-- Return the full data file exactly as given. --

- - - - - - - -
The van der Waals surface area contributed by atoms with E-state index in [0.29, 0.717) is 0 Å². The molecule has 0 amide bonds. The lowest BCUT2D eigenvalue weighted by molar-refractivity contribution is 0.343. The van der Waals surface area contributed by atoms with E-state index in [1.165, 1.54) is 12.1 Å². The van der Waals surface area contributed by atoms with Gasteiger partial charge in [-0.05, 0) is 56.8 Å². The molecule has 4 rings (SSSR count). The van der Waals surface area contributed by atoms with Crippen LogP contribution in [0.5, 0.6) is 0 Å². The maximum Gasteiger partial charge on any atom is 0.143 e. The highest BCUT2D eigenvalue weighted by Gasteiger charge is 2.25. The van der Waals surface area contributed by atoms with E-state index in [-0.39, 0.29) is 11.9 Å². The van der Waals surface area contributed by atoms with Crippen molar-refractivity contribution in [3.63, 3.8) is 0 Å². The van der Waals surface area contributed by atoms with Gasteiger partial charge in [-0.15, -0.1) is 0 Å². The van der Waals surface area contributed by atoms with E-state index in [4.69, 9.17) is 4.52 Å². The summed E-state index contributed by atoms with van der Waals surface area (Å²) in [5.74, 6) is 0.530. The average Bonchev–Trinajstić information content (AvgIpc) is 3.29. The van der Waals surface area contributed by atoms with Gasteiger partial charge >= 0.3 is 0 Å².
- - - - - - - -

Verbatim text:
The van der Waals surface area contributed by atoms with E-state index in [0.29, 0.717) is 0 Å². The molecule has 0 amide bonds. The lowest BCUT2D eigenvalue weighted by molar-refractivity contribution is 0.343. The van der Waals surface area contributed by atoms with E-state index in [1.165, 1.54) is 12.1 Å². The van der Waals surface area contributed by atoms with Gasteiger partial charge in [-0.05, 0) is 56.8 Å². The molecule has 4 rings (SSSR count). The van der Waals surface area contributed by atoms with Crippen LogP contribution in [0.5, 0.6) is 0 Å². The maximum Gasteiger partial charge on any atom is 0.143 e. The highest BCUT2D eigenvalue weighted by Gasteiger charge is 2.25. The van der Waals surface area contributed by atoms with E-state index in [-0.39, 0.29) is 11.9 Å². The van der Waals surface area contributed by atoms with Crippen molar-refractivity contribution in [3.63, 3.8) is 0 Å². The van der Waals surface area contributed by atoms with Gasteiger partial charge in [-0.15, -0.1) is 0 Å². The van der Waals surface area contributed by atoms with E-state index in [4.69, 9.17) is 4.52 Å². The summed E-state index contributed by atoms with van der Waals surface area (Å²) in [5.74, 6) is 0.530. The average Bonchev–Trinajstić information content (AvgIpc) is 3.29. The van der Waals surface area contributed by atoms with Gasteiger partial charge >= 0.3 is 0 Å².